Promise, this is the last entry on Maldives, unless we go back and create another fantastic summer escapade. But nah, it might take quite a while for us to go back because we want an adventure in a new country/place! But I digress, we’re still in Maldives as far as this entry is concerned.
The four days and three nights that we spent in Medhufushi Island Resort were filled with awesome experiences. We couldn’t forget the amazing details up to now and if we can only teleport to see any thing blue and green in our surroundings, you know where we want to go pronto. On our last day in Medhufushi, we were surprised by the staff with a gumamela-decorated table. Perfect for breakfast!
We opted for the latest check-out they can give us. Our seaplane flight arrived around three in the afternoon. And we were off amidst the smiles and waves of the Medhufushi staff. Thank you, everyone! It was an EPIC vacation!
|Our ride! Bye, Medhufushi!|
Upon landing in the Hulhule Airport, we were greeted by Mohammad of Skorpion Travels and he directed us to a smaller port where ferries plying the Airport-Male route are. We went with the Express ferry for $2. We were booked in a simple hotel in the city, just a few steps away from the ferry station… Hotel Relax Inn. ($100 per room for two persons with free breakfast.)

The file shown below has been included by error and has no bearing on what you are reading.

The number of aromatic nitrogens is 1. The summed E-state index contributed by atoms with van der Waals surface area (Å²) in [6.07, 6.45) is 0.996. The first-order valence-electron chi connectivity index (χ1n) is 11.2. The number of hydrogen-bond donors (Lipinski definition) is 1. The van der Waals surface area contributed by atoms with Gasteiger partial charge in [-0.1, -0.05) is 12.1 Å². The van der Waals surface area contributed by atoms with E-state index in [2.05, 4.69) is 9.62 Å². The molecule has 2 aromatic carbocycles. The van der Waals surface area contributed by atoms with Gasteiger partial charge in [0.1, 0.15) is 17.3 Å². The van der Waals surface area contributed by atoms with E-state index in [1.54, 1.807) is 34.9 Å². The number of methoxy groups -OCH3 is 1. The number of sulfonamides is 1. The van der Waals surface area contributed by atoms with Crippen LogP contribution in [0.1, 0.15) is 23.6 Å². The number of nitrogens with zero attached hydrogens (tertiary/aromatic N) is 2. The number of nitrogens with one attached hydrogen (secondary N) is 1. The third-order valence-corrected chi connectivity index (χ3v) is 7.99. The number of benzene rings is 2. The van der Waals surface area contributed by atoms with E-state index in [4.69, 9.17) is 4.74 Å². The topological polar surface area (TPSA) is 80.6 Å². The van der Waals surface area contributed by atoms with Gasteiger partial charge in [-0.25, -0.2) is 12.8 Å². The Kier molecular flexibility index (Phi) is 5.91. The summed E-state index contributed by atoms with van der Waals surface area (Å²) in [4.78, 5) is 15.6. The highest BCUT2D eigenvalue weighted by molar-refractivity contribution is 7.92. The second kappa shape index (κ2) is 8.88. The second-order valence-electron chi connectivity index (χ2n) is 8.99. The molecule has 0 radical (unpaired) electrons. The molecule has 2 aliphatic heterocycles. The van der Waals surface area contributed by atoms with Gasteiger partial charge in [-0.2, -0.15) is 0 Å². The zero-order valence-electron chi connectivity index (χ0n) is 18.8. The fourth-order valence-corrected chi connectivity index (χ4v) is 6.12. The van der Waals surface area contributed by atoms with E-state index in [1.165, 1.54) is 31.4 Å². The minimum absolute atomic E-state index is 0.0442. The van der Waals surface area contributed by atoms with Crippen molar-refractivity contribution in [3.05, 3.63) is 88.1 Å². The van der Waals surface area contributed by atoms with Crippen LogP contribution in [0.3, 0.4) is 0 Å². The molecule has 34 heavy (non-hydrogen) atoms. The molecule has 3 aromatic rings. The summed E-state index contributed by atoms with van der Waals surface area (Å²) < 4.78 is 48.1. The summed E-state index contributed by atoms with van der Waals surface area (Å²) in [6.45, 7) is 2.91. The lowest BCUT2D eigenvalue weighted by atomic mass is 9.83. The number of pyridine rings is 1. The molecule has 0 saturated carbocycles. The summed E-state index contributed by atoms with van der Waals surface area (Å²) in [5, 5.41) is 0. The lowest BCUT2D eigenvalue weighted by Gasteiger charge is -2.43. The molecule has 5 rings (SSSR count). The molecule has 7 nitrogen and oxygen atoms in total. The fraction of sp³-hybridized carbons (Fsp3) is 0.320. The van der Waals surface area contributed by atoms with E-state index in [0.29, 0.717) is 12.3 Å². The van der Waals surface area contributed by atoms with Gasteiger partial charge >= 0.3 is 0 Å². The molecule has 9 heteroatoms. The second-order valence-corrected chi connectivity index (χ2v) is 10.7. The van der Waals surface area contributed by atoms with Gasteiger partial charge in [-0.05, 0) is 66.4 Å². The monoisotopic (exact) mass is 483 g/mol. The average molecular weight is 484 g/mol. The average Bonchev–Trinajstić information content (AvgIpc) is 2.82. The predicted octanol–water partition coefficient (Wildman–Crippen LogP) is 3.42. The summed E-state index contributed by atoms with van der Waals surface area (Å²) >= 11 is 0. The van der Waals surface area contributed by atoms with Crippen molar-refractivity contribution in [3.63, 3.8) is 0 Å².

After resting a bit, he toured us around the small island. Malé is the capital of Maldives. And it’s quite interesting to note that the country name (Maldives) came from the name of the city (Male). Medyo baligtad. Maldives literally means “islands (dives) of Male”.
|Our “taxi” to Male.|
Male is just a 10-minute ferry ride away from the Hulhule island where the Maldives International Airport is. The whole island is only 2.239 square miles. Kuya RJ of Medhufushi Resort said that he used to jog around Male in under one hour. That goes to show how small this island is but it’s also the most populous. Most citizens and a few expat workers are based here. Every thing is “walkable” or can be reached using motorcycles, which is the most popular mode of transportation. There are cars and taxis but they seem to be a smaller version of the regular ones.